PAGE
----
As I’ve mentioned before, I’m not totally new to digital electronics. I designed and built a digital clock in 1978 or so and I designed and built a decoder and display for the (now defunct) ‘Maplin Rugby Clock receiver’. I felt confident that I could get back into this fairly easily. I already had a soldering iron, multimeter, wire, basic tools and a cabinet full of spare electronic parts that I’d collected over the years. How hard could it be? I decided to find out by seeing if I could come up with a design for a single one of the 16-bit registers LEO-1 needs.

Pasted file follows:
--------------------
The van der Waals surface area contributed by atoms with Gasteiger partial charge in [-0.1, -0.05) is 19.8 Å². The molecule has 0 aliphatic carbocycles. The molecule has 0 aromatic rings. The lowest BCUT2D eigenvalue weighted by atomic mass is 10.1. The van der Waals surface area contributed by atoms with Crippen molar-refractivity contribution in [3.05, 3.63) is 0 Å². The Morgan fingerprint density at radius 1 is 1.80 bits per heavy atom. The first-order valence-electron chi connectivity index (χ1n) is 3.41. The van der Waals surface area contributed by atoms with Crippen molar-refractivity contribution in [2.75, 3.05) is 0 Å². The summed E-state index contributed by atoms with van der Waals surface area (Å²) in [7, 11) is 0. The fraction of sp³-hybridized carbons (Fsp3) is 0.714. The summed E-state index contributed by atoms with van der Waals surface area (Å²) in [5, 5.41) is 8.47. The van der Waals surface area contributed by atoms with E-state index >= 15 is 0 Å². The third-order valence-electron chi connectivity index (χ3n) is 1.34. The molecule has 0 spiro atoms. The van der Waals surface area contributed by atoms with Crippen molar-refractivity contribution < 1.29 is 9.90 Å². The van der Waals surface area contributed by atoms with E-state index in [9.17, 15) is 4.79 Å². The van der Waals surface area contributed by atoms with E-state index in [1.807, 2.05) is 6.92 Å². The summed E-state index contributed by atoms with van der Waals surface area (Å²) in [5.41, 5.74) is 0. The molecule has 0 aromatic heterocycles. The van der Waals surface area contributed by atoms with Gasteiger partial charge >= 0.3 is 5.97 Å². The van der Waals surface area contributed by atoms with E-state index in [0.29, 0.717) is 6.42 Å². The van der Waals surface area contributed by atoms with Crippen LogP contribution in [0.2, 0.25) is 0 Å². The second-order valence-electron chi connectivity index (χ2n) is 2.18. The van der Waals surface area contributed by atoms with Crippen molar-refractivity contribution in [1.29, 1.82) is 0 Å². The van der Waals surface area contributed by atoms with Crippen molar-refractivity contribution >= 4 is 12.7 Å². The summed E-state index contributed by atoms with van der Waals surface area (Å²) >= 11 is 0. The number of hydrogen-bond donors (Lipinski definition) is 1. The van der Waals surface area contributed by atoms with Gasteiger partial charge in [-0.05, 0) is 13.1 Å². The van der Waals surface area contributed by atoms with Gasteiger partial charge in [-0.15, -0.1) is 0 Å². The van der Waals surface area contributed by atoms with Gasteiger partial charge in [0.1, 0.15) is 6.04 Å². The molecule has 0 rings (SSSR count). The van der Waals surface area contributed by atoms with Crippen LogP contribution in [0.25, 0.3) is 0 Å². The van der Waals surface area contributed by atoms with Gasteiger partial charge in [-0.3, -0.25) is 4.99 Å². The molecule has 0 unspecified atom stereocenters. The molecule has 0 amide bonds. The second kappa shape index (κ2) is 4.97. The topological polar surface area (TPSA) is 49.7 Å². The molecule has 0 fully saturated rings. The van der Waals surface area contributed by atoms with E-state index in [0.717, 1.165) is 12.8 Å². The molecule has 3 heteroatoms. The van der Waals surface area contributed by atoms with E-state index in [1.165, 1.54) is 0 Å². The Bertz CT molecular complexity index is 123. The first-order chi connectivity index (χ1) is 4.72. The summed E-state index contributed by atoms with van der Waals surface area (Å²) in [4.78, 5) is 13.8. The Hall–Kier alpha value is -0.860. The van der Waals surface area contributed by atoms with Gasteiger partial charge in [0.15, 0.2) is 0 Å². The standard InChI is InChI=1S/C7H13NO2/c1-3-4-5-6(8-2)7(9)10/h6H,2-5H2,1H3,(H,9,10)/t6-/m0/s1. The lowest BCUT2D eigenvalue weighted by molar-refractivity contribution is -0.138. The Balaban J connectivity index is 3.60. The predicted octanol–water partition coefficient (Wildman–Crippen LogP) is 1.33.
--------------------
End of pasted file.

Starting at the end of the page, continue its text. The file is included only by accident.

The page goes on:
I had already decided that the 74 series chips was the way to go, just because I’ve always liked them (after I got over hating them), I’ve never really felt comfortable with the 4000 series CMOS parts, and many mini and mainframe computers like the ones I worked with in the 80s were made out of them. I read through this page to refamiliarise myself with some of the parts I was going to need and started to realise that in the last 20 years, things have changed a bit. Originally, in the 70s, I used plain old 74xx parts. These were the real TTLs. They got warm during use and were rather robust. Some were even made of ceramic instead of plastic.